RESULTS: Providers' pain knowledge scores increased to an average of 11% from baseline; self-rated confidence in ability to manage pain also increased. Use of opioid treatment agreements and urine drug screens increased significantly by 27.3% and 22.6%, respectively. Significant improvements were also noted in documentation of pain, pain treatment, and pain follow-up. Referrals to behavioral health providers for patients with pain increased by 5.96% (P=0.009).  There was no significant change in opioid prescribing.

 

CONCLUSIONS: Implementation of the SCM-PM resulted in clinically significant improvements in several quality of pain care outcomes. These findings, if sustained, may translate into improved patient outcomes.

 

 

FINANCIAL:

Krupski, A., West, I. I., Scharf, D. M., Hopfenbeck, J., Andrus, G., Joesch, J. M., & Snowden, M. (2016). Integrating primary care into community mental health centers: impact on utilization and costs of health care. Psychiatric Services, 67(11), 1233-1239.

 

 

OBJECTIVE: This evaluation was designed to assess the impact of providing integrated primary and mental health care on utilization and costs for outpatient medical, inpatient hospital, and emergency department treatment among persons with serious mental illness.

 

METHODS: Two safety-net, community mental health centers that received a Substance Abuse and Mental Health Services Administration Primary and Behavioral  Health Care Integration (PBHCI) grant were the focus of this study. Clinic 1 had  a ten-year history of providing integrated services whereas clinic 2 began integrated services with the PBHCI grant. Difference-in-differences (DID) analyses were used to compare individuals enrolled in the PBHCI programs (N=373,  clinic 1; N=389, clinic 2) with propensity score-matched comparison groups of equal size at each site by using data obtained from medical records.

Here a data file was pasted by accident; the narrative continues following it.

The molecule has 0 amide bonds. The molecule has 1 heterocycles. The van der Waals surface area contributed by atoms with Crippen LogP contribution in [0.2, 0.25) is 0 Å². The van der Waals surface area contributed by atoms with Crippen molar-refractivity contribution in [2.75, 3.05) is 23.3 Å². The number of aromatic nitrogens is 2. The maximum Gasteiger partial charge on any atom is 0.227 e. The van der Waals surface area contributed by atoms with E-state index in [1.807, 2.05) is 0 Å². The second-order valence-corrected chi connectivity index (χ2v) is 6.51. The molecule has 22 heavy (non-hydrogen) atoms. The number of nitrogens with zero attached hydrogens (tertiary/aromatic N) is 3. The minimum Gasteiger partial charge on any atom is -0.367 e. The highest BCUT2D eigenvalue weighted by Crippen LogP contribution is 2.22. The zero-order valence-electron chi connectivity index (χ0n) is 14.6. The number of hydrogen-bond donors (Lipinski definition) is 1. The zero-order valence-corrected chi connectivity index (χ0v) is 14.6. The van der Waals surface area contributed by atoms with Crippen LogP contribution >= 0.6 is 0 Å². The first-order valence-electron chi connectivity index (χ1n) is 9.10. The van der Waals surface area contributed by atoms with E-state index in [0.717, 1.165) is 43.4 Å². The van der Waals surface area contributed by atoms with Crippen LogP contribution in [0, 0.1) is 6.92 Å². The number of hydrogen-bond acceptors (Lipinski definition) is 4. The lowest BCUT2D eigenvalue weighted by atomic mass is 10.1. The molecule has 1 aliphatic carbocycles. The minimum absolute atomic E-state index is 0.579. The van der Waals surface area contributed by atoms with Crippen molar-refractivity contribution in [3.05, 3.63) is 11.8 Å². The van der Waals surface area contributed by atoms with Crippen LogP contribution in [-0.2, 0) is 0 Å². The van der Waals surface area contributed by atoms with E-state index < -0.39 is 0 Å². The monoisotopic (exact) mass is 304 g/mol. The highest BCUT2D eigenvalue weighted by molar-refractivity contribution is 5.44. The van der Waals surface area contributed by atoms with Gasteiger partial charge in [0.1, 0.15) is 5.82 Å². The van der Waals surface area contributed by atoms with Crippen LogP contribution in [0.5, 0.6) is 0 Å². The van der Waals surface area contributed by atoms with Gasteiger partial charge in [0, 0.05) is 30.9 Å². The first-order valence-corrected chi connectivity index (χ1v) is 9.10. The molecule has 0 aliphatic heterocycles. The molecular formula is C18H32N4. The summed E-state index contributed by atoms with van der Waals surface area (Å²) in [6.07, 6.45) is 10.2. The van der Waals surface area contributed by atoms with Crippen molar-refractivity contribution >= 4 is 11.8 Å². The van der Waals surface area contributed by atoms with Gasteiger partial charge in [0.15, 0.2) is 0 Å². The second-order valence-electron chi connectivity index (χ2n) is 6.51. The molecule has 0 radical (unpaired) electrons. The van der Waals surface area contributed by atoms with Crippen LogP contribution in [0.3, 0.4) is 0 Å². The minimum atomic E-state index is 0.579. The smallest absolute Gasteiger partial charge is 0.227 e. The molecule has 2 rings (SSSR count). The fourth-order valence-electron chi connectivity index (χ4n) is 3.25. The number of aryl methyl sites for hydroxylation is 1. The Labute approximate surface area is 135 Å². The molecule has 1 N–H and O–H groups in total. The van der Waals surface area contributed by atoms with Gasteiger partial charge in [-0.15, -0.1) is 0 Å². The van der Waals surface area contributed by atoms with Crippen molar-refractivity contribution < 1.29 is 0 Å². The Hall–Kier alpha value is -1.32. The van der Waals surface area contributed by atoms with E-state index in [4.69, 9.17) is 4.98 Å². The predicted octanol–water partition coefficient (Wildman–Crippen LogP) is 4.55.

RESULTS: Relative to the comparison groups, a higher proportion of PBHCI clients  used outpatient medical services at both sites following program enrollment (p<.003, clinic 1; p<.001, clinic 2). At clinic 1, PBHCI was also associated with a reduction in the proportion of clients with an inpatient hospital admission (p=.04) and a trend for a reduction in inpatient hospital costs per member per month of $217.68 (p=.06). Hospital-related cost savings were not observed for PBHCI clients at clinic 2 nor were there significant differences between emergency department use or costs for PBHCI and comparison groups at either clinic.